A look at Scott Stringer’s transportation plan, including more bike lanes, more pedestrian zones, reforming parking rules, reducing parking placards for city employees, more buses, and reducing community boards’ ability to block street safety projects. (Gersh Kuntzman for Streetsblog)

Here are the Republican candidates running for mayor. (Juan Manuel Benitez for NY1)

• Brownsville’s Betsy Head Park officially reopened to the public last week after a $30 million renovation. (Jake Samieske for Brooklyn Magazine)

Everything you need to know about buying your first home in NYC. (Jordi Lippe-McGraw for StreetEasy)

• Interactive Map: Explore New York City’s Black history with the Landmarks Preservation Commissions “Preserving Significant Places of Black History.” (Kevin Duggan for Brooklyn Paper)

• A new state mandate will ensure health insurance companies in New York must immediately cover fertility treatments for queer couples. (Tat Bellamy-Walker for Gay City News)

What does NYC’s Public Advocate do? (Afia Eama for Gothamist)

• Real Estate Lust: A $6.5 million Noho loft with huge, arched windows overlooking Broadway, 10-foot-long fireplace, 20 feet of closets in the main bedroom, and more. (Dana Schulz for 6qsft)

A guide to splurge-worthy takeout. (Emily Wilson for RESY)

The Briefly for December 27-28, 2020 – The “Most Wonderful Time of the Year” Sunday Edition

The latest NYC news digest: Two exciting new birds, reanimating the Village Voice, Andrew Yang files for a mayoral run, a vaccine dashboard, and more

Today – Low: 34˚ High: 37˚
Clear throughout the day.

Interview: Author John Birdsall on how James Beard’s queerness influenced American culture. *Sean Carlson and Danny Lewis for Gothamist)

22 celebratory restaurants open on New Year’s Eve. (Lorelei Yang for Eater)

A better idea, takeout. The best NYE takeout specials. (Hannah Albertine for The Infatuation)

It’s the most wonderful time of the year, it’s Mulchfest! Bring your trees for mulching to one of the city’s 33 sites for mulching on Saturdays through January 9. Bring your own bag to bring home your mulch or donate it to the city. (Sophia Chang for Gothamist)

Two more rare birds for the bird lovers! A western tanager was seen in Carl Schurz Park and a greater white-fronted goose was spotted on Randall’s Island. (Nick Garber for Patch)

Someone is digging up and reanimating the bones of The Village Voice, which died in September 2017. Unfortunately that someone is Brian Calle, who most recently ruined the L.A. Weekly after purchasing it. The death of The Village Voice was one of the things that pushed me to start The Briefly. (Bill Pearis for BrooklynVegan)

Farewell to Pizza Beach, which closed its doors for good right before the indoor dining ban took effect earlier this month. (Elie Z Perler for Bowery Boogie)

The New York Automatic Voter Registration Act became law on December 22. It will automatically register eligible New Yorkers to vote when they interact with different governmental agencies. (Angélica Acevedo for QNS)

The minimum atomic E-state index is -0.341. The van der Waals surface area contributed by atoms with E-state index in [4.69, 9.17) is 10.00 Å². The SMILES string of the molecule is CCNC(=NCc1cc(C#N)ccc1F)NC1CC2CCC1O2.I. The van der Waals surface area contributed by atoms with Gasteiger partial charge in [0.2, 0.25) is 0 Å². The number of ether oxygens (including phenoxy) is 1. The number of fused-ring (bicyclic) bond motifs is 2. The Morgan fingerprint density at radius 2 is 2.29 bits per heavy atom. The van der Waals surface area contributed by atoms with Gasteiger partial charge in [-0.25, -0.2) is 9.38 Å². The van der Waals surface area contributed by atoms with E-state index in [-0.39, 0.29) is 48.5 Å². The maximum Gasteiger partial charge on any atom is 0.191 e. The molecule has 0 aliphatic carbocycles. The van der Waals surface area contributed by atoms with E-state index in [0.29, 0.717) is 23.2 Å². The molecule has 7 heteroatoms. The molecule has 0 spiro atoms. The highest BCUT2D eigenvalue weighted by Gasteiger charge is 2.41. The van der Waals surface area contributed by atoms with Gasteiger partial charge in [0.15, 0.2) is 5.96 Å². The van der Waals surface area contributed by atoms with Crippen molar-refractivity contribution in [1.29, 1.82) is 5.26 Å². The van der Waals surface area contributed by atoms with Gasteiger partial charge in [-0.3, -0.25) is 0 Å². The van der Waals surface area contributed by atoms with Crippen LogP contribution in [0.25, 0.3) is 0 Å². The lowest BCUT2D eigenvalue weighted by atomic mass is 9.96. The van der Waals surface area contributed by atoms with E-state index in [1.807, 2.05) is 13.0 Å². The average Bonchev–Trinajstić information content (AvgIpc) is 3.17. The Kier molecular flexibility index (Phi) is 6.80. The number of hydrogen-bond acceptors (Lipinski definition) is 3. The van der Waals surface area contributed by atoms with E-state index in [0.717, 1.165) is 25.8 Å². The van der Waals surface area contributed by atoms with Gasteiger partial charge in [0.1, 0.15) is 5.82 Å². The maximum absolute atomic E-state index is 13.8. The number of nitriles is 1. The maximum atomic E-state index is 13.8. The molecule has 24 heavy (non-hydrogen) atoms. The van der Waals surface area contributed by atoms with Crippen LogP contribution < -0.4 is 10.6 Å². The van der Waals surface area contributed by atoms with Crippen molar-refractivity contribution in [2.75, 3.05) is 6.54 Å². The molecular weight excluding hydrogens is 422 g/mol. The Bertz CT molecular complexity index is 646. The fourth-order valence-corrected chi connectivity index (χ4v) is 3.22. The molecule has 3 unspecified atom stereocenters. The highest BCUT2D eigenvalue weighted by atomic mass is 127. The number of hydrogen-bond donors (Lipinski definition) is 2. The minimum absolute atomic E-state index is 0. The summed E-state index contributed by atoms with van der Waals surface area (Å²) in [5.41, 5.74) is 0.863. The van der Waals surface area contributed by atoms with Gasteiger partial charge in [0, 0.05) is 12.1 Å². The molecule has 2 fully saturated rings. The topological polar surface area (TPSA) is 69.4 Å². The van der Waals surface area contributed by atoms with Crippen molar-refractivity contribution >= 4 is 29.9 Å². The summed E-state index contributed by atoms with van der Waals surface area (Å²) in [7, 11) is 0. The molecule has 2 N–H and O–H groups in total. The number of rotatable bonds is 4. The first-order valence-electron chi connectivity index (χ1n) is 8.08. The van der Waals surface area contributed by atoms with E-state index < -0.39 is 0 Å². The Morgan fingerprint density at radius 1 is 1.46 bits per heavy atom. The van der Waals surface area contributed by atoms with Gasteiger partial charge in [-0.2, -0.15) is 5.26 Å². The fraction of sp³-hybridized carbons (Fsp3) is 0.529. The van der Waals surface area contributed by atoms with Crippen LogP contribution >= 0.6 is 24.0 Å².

Meet Los Deliveristas Unidos, a group of independent (most of the city’s 80,000 deliveristas are independent) restaurant delivery workers who are fighting for better pay and improved worker protections while the city relies on them more than ever. (Valeria Ricciulli for Grub Street)

The governor announced the coronavirus eviction moratorium will stay in place after January 1. Governor Cuomo did not announce how long the moratorium would be extended. (Anna Quinn for Patch)

Congrats to @SidetalkNYC for making this list of things Ashley Reese was inexplicably horny for in 2020. (Ashley Reese for Jezebel)

What’s it like to date right now? Here are the answers from 20 single New Yorkers. (Will Gleason for Time Out)

Trump gained voters in NYC? Yup. Trump increased his share of votes in almost all of the city’s assembly districts. (Sarah Maslin Nir for NY Times)

The city killed off two rezonings on Franklin Ave in Crown Heights. In one case, Judge Reginald Boddie reversed the 2018 rezoning certification for two 16-story developments at 40 Crown Street and 931 Carroll Street and Franklin. Mayor de Blasio spoke up against the proposed 960 Franklin Avenue redevelopment, calling it “grossly out of scale with the neighborhood.” This is the development that the Brooklyn Botanical Garden was also fighting against with its “Fight for Sunlight” campaign. (Ben Verde for Brownstoner)

Tony Robbins might be New York’s biggest asshole. In a new lawsuit, an employee for 18 years alleges Tony Robbins discriminated against her for getting Covid-19. (Azi Paybarah and Michael Levenson for NY Times)

RIP Roger Berlind, producer of over 100 plays and musicals and winner of over 25 Tony Awards. (Katharine Q. Seelye for NY Times)

A 32-year-old woman died after being struck by a Brooklyn-bound 2 subway train on Saturday morning after she was spotted standing between cars on the moving train. (David Cruz for Gothamist)

A photo ode to mom-and-pops. (Brian Braiker with photos by Mich Cardin for Brooklyn Magazine)

What to expect for New Year’s Eve. Here’s a hint: Not a normal NYE. (Nick Garber for Patch)

A look at the Republican field for the 2021 mayor’s race. (Samar Khurshid for Gotham Gazette)